Sunder Katwala

How should we mark the Great War’s centenary?

How should we mark the Great War’s centenary?
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It seems strange now to recall that, it was not so many years ago, around the time of the millennium, that some in Whitehall were talking about how to scale down Remembrance Sunday. One theory was that marking the centenaries of the start and end of the Great War could also mark an appropriate moment to bring the solemn Cenotaph ceremonials to a gentle end. The assumption was that Remembrance would gradually lose its resonance and relevance once the generations who fought the Great War had all passed on. Such thinking did also reflect the mistaken New Labour view of the Dome era: that Britain would be able to face the future more confidently if it let go of the historical baggage which could weigh us down.

That is not how things turned out. If anything, Remembrance seems to be gradually growing in resonance, with little sense among the children and grandchildren of the wartime generations that this doesn’t mean anything relevant to them. And perhaps, paradoxically, because recent military engagements in Iraq and Afghanistan have been politically contentious, they seem to have renewed a sense of connection with the armed forces who, as in the Great War, do not make the political decisions about war and peace that put them in harm’s way.

As Prime Minister David Cameron speaks at the Imperial War Museum today, to set out the government’s thinking about the centenary of the Great War, he will spark a broader civic debate about how to mark this national moment. As a solemn moment of commemoration will, naturally, be very different in tone to the celebrations of the Queen’s Jubilee and the Olympic Games, but could prove as important in bringing people together.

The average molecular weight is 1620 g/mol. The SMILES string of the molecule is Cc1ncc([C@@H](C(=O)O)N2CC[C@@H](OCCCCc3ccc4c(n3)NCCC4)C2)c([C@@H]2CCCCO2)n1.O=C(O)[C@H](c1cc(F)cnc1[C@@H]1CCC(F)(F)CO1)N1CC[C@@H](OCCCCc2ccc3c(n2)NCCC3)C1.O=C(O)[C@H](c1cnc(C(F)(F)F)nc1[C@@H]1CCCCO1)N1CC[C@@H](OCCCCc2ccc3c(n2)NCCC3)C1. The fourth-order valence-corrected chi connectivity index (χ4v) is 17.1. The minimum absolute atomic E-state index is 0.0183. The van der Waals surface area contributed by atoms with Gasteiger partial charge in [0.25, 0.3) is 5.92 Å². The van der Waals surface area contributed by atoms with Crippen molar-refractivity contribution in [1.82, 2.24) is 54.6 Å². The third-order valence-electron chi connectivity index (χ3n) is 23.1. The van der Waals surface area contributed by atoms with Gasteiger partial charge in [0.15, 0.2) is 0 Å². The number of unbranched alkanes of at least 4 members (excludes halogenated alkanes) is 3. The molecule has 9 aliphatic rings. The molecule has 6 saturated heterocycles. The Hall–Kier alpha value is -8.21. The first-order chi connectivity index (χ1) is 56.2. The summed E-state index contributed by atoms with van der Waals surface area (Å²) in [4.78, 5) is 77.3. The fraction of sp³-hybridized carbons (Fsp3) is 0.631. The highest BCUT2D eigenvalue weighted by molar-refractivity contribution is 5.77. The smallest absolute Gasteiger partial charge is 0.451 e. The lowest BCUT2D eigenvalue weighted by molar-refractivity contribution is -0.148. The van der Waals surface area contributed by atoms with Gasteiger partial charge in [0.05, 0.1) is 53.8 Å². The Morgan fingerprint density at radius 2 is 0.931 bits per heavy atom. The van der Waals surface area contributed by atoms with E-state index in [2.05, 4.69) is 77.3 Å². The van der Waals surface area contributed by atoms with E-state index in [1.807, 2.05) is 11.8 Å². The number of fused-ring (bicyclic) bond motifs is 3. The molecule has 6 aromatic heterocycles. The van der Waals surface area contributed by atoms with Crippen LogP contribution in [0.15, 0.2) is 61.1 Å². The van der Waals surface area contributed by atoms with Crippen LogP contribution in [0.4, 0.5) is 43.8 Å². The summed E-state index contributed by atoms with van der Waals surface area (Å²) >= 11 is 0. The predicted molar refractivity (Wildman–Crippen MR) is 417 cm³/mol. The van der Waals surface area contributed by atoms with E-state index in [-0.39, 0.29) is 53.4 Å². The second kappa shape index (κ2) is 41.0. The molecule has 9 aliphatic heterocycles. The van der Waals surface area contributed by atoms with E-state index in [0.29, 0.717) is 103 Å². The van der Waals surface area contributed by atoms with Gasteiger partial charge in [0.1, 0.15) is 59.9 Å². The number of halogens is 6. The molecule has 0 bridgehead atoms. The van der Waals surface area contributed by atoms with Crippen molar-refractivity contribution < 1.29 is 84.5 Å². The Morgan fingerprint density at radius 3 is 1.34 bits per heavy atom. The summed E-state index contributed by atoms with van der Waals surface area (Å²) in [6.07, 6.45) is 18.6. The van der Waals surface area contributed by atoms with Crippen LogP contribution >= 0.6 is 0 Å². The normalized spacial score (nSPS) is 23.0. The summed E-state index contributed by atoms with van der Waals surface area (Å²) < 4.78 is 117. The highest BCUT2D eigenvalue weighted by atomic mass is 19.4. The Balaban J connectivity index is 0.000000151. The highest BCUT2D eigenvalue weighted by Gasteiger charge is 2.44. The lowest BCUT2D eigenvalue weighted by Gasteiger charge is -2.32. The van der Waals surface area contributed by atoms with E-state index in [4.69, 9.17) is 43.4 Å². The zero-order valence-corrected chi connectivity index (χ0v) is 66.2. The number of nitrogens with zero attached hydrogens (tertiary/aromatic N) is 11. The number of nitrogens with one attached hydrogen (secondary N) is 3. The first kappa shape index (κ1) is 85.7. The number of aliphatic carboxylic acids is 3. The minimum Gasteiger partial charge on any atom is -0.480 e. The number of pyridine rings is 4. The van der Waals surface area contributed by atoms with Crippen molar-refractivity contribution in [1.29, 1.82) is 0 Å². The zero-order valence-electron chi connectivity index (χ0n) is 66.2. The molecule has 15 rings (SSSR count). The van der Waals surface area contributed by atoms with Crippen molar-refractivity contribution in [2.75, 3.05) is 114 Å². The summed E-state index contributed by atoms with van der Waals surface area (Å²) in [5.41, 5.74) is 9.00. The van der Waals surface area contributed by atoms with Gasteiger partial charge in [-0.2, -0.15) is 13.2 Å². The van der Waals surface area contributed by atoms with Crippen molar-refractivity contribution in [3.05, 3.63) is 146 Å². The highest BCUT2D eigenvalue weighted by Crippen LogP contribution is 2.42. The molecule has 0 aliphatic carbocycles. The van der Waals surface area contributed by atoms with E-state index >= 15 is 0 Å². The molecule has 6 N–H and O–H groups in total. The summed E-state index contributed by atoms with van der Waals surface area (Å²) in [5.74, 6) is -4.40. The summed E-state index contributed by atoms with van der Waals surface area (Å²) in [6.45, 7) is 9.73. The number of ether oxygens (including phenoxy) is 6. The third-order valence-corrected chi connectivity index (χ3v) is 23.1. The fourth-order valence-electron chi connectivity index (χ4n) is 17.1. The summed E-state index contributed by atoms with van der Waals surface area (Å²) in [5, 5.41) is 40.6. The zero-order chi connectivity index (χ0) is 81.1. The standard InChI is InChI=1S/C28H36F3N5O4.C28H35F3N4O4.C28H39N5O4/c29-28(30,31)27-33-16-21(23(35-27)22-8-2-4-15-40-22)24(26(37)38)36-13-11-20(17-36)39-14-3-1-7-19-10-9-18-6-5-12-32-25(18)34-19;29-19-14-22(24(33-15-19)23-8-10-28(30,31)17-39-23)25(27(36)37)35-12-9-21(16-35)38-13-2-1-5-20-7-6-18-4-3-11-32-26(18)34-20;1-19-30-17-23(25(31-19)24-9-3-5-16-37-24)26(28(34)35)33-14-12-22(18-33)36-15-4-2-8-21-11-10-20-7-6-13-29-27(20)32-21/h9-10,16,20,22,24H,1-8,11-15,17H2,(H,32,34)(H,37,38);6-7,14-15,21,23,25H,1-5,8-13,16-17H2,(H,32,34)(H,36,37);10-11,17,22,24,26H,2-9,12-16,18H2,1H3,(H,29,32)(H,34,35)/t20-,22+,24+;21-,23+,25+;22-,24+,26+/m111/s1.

The public want to see special efforts to mark the centenary, and to ensure we learn about it too. Seven out of ten people believe it offers a once in a generation opportunity to make sure we all know our shared history, and why remembrance matters, while a small minority of 16 per cent believe existing remembrance activities are sufficient, and worry that Britain spends too much time looking at the past.

YouGov polling for British Future found sweeping support for symbolic gestures – flying flags at half-mast from every town hall, and ringing bells from churches and other places of worship across the country. It is interesting that opinion is more equally divided over ways to mark the occasion that might involve even minor inconvenience, though there is support for making Remembrance Sunday 2014 not just feel like any other Sunday. 54 per cent would like a day free of Premiership football fixtures and other major sporting events. The country begins split down the middle, before a public debate has begun, as to whether Remembrance Sunday 2014 should be a day on which the shops close, with 45 per cent in favour and 45 per cent against, an idea which is more popular In England and Wales than it is in Scotland. As Labour peer Maurice Glasman has asked, is a quiet moment of Remembrance by the cheese counter at Waitrose quite the right way to mark the moment?

The next year or two will offer a chance to talk about how we will mark this moment, locally as well as nationally, but to talk too about the history that we should all know. There will be many different perspectives on the legacies of the Great War – from family histories, and how it affected the towns and villages, to how it reshaped global politics. It is also a chance to renew our understanding of the extraordinary global story that saw so many British Empire and Commonwealth soldiers fight for Britain. For a long time, the service of 210,000 Irish soldiers, and the sacrifice of 35,000, was largely airbrushed from history, but remembering their role could now contribute to the deepening of reconciliation, having been an important part of the symbolism of the Queen’s successful state visit to Dublin. If the history of the sacrifices of the Indian Army was known by the next generation, writer Mihir Bose suggested to me that this should mean that Britons from South Asian backgrounds would be just as likely to wear a poppy as anybody else. He doubts that is yet the case.

Marking the centenary of the Great War could also be a chance to understand that we share more history than we might realise.

Sunder Katwala is the director of British Future.